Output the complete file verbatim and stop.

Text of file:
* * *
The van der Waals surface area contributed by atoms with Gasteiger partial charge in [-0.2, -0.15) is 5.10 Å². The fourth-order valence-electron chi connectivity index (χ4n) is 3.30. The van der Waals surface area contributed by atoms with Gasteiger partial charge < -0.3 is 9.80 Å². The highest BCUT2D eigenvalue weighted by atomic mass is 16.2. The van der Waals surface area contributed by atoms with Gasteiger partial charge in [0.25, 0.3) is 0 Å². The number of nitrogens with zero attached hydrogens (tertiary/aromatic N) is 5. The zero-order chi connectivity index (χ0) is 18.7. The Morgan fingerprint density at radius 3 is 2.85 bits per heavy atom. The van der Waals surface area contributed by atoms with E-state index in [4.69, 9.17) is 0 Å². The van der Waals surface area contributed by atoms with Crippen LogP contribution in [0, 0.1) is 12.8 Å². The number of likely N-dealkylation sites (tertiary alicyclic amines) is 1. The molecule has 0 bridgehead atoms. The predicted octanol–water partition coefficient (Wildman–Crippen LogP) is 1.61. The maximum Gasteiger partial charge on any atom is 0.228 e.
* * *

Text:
The van der Waals surface area contributed by atoms with Gasteiger partial charge in [-0.2, -0.15) is 5.10 Å². The fourth-order valence-electron chi connectivity index (χ4n) is 3.30. The van der Waals surface area contributed by atoms with Gasteiger partial charge < -0.3 is 9.80 Å². The highest BCUT2D eigenvalue weighted by atomic mass is 16.2. The van der Waals surface area contributed by atoms with Gasteiger partial charge in [0.25, 0.3) is 0 Å². The number of nitrogens with zero attached hydrogens (tertiary/aromatic N) is 5. The zero-order chi connectivity index (χ0) is 18.7. The Morgan fingerprint density at radius 3 is 2.85 bits per heavy atom. The van der Waals surface area contributed by atoms with E-state index in [4.69, 9.17) is 0 Å². The van der Waals surface area contributed by atoms with Crippen LogP contribution in [0, 0.1) is 12.8 Å². The number of likely N-dealkylation sites (tertiary alicyclic amines) is 1. The molecule has 0 bridgehead atoms. The predicted octanol–water partition coefficient (Wildman–Crippen LogP) is 1.61. The maximum Gasteiger partial charge on any atom is 0.228 e.